MAT-SU — Teachers across the Mat-Su Borough School District are preparing to answer the question of if they are ready to strike.
A strike vote of Mat-Su Education Association members is currently underway and will continue until Friday. Over 1,100 MSEA members have three days to cast their vote as to whether or not they are prepared to strike at which point the election will be certified by the Anchorage League of Women Voters.
“The email the district sent today is counterproductive, unnecessary, and damaging to our goal of settling this contract. If they really want to put this behind us, as we do, then they would talk to our bargaining team rather than just tell one side of the story to our families,” said MSEA President Dianne Shibe. “Every single member I’ve spoken to would rather have a fair contract than go out on strike, but they are prepared to strike if the Board won’t come back and negotiate.”
The Mat-Su Borough School District and MSEA have been negotiating a new contract for 18 months prior to the beginning of the strike vote of MSEA members on Friday. Shibe said that she did not take lightly the email sent out to parents by the district. If a strike vote were to pass, Shibe said it would have to pass by an overwhelming majority for MSEA to consider striking.
“Settling this contract without a strike is our top priority so that we can continue educating our students,” said Shibe. “We have made concessions, bargained in good faith, and have remained ready to put this behind us. It is now completely on the School Board to do their jobs and settle this contract.”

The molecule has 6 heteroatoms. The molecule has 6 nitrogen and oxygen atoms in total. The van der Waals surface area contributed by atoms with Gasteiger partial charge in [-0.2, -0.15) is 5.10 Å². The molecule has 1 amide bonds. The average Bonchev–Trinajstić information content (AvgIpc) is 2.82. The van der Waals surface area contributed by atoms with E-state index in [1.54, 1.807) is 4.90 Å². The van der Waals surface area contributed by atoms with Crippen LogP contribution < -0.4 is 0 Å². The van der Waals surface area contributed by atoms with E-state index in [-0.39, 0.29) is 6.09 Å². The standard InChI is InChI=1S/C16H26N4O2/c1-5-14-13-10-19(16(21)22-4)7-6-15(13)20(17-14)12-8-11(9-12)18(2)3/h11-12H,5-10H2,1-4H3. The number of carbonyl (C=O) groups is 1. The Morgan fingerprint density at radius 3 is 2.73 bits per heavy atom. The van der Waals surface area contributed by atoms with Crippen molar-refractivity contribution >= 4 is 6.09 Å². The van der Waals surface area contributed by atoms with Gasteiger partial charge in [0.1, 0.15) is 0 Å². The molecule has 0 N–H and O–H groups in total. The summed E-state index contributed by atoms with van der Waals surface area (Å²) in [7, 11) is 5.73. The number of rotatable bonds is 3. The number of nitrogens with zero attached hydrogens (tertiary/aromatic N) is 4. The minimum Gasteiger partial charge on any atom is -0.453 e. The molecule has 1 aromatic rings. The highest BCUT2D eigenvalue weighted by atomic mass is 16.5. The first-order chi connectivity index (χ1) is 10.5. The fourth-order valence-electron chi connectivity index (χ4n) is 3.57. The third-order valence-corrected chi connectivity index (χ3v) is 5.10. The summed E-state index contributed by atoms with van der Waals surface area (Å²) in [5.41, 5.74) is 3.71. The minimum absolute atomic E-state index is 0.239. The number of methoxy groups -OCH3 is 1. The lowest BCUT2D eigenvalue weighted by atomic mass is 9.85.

If a vote of the MSEA ends up in favor of a teacher strike, the MSEA is required to give 72 hours notice to MSBSD. MSBSD Public Information Officer Jillian Morrissey sent out a message to parents Tuesday morning as well.
“Fortunately, there is still time for resolution and we will update parents as more information is available,” wrote Morrissey. “If there is a strike, MSEA is required to give at least 72 hours advance notice to the District. If the District receives such notice, or is earlier informed that the teachers have voted to strike, the District will provide parents further information.”
Morrissey wrote that the impasse happened on August 26 when MSEA negotiators did not agree to the ‘last, best’ offer from MSBSD that did not include a payscale raise for 2020, but instead offered a bonus.
“We’re so incredibly close to reaching an agreement, but the School Board
won’t come back to the table and finish the job,” said Shibe.
This is a developing story.